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question about soundproofing

Discussion in 'Miscellaneous [BG]' started by wotnwhy, Jan 29, 2002.


  1. i live in a semi-detached house and my room is right next to my neighbours room so naturally thier round complaining virtually all the time about the noise, and yedterday the thaught came into my head about soundproofing my room and i just have a few questions about it:

    1. is it true that egg boxes work to soundproof a room, if not, what does?

    2. how much would it cost to soundproof?

    3. if you soundproof the walls whats to stop the sound going through the floors, windows and the ceiling/or how do u stop it going through the floor, ceiling and windows?

    4. would u still be able to have shelves up on the walls

    5. would it stop the noise going out altogether or would it just dim it

    i think thats about it, hope someone can answear these!

    l8rz

    Tom
     
  2. headphones
     
  3. headphones are all well and good SOME of the time, but things like jaming and listening to music are kind of annoying with headphones, plus i have many an ear piercing which can get irritated whilst wearing headpones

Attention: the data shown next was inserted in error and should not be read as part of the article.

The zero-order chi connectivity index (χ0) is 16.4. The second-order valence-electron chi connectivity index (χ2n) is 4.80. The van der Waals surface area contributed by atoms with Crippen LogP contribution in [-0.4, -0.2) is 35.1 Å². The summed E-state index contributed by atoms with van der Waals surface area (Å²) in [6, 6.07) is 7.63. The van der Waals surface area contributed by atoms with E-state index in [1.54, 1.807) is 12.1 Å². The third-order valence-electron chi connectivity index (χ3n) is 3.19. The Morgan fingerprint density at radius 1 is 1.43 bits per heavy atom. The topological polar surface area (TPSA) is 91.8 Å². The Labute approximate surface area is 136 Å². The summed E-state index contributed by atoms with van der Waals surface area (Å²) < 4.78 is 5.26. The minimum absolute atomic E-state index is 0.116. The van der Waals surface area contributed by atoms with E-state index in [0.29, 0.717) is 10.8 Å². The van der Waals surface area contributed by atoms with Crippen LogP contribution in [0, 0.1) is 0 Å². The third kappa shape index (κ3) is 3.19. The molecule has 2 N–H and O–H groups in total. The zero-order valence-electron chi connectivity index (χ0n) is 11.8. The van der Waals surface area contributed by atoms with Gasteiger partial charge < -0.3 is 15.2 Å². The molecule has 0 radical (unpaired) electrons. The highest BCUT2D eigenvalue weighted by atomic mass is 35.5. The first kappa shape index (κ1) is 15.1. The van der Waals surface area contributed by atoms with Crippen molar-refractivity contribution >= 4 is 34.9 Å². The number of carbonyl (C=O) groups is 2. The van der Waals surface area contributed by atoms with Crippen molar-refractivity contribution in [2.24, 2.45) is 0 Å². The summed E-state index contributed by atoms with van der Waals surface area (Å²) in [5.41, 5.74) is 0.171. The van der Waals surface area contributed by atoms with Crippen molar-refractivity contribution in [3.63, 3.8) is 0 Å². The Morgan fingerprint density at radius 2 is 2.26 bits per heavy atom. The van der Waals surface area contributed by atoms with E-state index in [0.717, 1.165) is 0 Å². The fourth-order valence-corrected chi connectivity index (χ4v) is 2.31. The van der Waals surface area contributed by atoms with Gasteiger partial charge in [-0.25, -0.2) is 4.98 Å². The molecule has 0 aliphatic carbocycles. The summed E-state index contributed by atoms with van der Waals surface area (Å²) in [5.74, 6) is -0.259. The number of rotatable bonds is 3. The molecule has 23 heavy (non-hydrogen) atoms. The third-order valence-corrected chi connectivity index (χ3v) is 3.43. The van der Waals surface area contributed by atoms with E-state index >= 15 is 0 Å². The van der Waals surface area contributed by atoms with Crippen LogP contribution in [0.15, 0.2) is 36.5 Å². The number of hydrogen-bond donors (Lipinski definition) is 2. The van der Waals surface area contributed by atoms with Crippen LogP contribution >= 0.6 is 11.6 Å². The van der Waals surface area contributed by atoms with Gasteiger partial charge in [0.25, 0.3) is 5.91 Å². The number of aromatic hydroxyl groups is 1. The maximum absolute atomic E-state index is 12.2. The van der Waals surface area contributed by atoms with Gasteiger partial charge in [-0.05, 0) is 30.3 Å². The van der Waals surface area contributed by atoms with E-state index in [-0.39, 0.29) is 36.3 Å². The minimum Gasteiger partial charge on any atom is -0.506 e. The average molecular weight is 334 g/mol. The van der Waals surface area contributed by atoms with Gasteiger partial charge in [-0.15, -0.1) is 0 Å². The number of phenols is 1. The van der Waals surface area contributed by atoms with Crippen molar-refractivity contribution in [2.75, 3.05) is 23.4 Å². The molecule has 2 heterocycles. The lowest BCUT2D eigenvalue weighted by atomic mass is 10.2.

4. Yeah I could see where it could be a problem for pierced ears, and I agree they do get uncomfortable and hot after a while. But soundproofing gets expensive. Cheapest solution I ever found was fiberboard ceiling(the ones for Drop ceilings) tiles with foam egg crate pads(the kind you put on a mattress, you see them in hospital beds) glued on, and that’s still expensive.
    Or you could get a football helmet and wear the headphones over it.
     
  5. Boplicity

    Boplicity Supporting Member

    My neighbor, a full time pro drummer, converted his second floor master bedroom to a studio. He went to great expense to line the walls and cover the window with expensive studio grade cork.

    Guess what? I STILL hear his bass drum. I can even hear the bass guitar and guitar when his band rehearses.

    Worse, we live in separate houses. Yet, even the neighbors across the street complain.